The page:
If glaze is being applied over an ink there are issues with adherence. For cuerda seca, an oil based ink it used for the express purpose that the glaze does not stick. In stamping, glycerine works well because it does not dry. Glaze will adhere, but does so in a thinner layer because body absorbency is unable to pull water through it. This actually turns out to be an advantage, since the thinner layer of transparent conveys the color better (having fewer micro bubbles). This phenomenon underscores the need for the stain to be mixed with a ceramic medium, one that bonds well with the overglaze. For silk screening inks for printing onto transfer paper there are other issues. The ink must dry on the paper to enable storage of prints without smearing them. On wetting the paper it must release the ink, which in turn, must adhere to the ceramic surface. These demands make it best to mix a professional silk screen working medium with your stain-mixed-with-ceramic-medium powder.

Is it better to make your own medium or buy a premixed ink or underglaze? Unless you try products from multiple manufacturers and test them with a critical eye, it may be better to make your own. Some commercial products melt either too much or too little, indicating issues with the ceramic medium they are using. Some manufacturers are unaware of even the need for a ceramic medium. Some products intended for painting don't paint well! Some don't accept overglaze well. Others don't apply well, this is especially so for silk screening. There are so many applications for ceramic inks that one product obviously cannot satisfy the needs of all. Since the appearance of your ware is at stake it does make sense to learn to mix your own colors and optimize them to your process. That means that for the same color you will have multiple mixes that adapt to each melt of application.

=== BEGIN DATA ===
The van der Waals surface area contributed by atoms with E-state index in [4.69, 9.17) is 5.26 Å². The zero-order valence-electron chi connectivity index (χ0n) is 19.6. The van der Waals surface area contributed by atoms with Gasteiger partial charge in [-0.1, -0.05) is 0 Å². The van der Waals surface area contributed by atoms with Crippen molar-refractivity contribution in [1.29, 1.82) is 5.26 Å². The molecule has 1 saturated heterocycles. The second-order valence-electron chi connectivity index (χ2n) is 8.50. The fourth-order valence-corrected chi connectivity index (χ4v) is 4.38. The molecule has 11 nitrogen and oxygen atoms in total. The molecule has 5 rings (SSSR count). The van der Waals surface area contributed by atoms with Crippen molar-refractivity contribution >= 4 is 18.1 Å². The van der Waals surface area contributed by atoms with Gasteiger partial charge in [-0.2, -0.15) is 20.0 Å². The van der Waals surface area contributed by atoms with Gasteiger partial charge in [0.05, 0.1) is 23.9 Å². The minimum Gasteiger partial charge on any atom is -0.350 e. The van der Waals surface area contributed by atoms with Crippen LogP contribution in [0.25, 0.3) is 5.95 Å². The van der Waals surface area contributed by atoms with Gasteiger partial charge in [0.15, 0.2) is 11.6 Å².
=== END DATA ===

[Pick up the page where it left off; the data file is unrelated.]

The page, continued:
Related Information

Why it is not a good idea to use straight stain

Two ceramic mugs with a rubber-stamped logo using a stain/glycerine ink

The logo on the left was rubber-stamped using and ink mix made of only glycerine and Mason 6666 black stain. The glaze is shedding off during firing. Multiple properties needed by a stamping ink are not present here. First, the stain dries as a powder, it has no hardening or bonding properties, glycerine is its only mechanism. Second, it is too concentrated, the black color is so powerful that it bleeds excessively into the overlying glaze. Third, it does not melt during firing so it does not bond with the body below. And, it either develops only a fragile interface with the glaze above, or sheds it off. The piece on the right mixes the stain 50:50 with a glossy transparent glaze (having 20% kaolin), it lays down better, accepts the overglaze layer better (because it has less glycerine), presents less problems in handling before glazing and it has no issues with the overglaze crawling off during firing. Black stains are potent, a 75:25 stain:glaze mix would work even better.

Silk screen mediums

Blend the two types, permanent and washable, with a powdered colorant, in the proportions appropriate to get as much hardness as possible but not so much that it is difficult to clean up the screen. The powder should be a ceramic stain mix with a melter medium (a glaze or frit).


Glossary Encapsulated Stain
This is a type of stain manufacture that enables the use of metal oxides (like cadmium) under temperature conditions in which they would normally fail.
Glossary Ceramic Stain
Ceramic stains are manufactured powders. They are used as an alternative to employing metal oxide powders and have many advantages.

By Tony Hansen